(Reuters) – Shares of First Republic Bank (FRCN) rose 10% Thursday morning, bouncing back from a sell-off that wiped out nearly 60% of the bank’s market value this week.
San Francisco-based First Republic disclosed on Monday that it lost more than $100 billion in deposits in the first quarter of the year, prompting a sharp sell-off in the bank’s stock.
Shares of First Republic rose 10% to $6.27 a share in early trade, after plunging to new depths on Wednesday. The bank’s stock closed last week at $14.26 a share.
The First Republic’s fainting this week has put the US banking sector under renewed pressure in its biggest turmoil since 2008.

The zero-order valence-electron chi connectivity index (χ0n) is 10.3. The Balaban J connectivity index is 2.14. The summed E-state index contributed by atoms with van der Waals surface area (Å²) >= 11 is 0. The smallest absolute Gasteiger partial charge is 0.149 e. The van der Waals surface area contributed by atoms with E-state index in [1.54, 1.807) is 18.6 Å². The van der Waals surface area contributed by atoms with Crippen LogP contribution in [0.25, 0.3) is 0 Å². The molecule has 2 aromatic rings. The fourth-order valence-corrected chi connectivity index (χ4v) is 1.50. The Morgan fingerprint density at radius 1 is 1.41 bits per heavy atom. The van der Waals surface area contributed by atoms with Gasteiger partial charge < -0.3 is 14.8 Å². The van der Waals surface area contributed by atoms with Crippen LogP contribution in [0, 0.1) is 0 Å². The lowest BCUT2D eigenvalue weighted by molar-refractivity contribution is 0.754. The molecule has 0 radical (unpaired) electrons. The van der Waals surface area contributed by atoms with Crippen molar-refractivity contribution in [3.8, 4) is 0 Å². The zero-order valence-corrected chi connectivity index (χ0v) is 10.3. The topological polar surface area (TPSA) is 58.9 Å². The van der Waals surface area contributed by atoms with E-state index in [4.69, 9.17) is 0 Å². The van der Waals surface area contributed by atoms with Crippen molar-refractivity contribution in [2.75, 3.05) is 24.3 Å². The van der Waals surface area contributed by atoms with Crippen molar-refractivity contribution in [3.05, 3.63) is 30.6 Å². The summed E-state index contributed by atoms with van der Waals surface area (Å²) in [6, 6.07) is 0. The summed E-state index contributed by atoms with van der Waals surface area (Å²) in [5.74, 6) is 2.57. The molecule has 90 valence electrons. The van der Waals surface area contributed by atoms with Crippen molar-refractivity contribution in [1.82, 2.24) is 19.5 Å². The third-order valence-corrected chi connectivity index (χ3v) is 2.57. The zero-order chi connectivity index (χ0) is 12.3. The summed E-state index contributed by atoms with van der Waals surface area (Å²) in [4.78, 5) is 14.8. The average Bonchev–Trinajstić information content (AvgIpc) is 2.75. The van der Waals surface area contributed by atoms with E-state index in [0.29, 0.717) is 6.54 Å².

“The First Republic has lost and continues to lose deposits. No bank on earth can survive if its customers withdraw their money from the bank – especially if it happens all at once,” said Adam Sarhan, CEO of 50Park Investments.
US bank regulators are considering the possibility of lowering their own ratings for the San Francisco-based lender, according to a report by Bloomberg News on Wednesday.
The report said such a cut could lead to restrictions on First Republic’s ability to borrow from the US Federal Reserve.
Additional reporting by Nikit Nishant in Bengaluru; Edited by Soumyadib Chakrabarty
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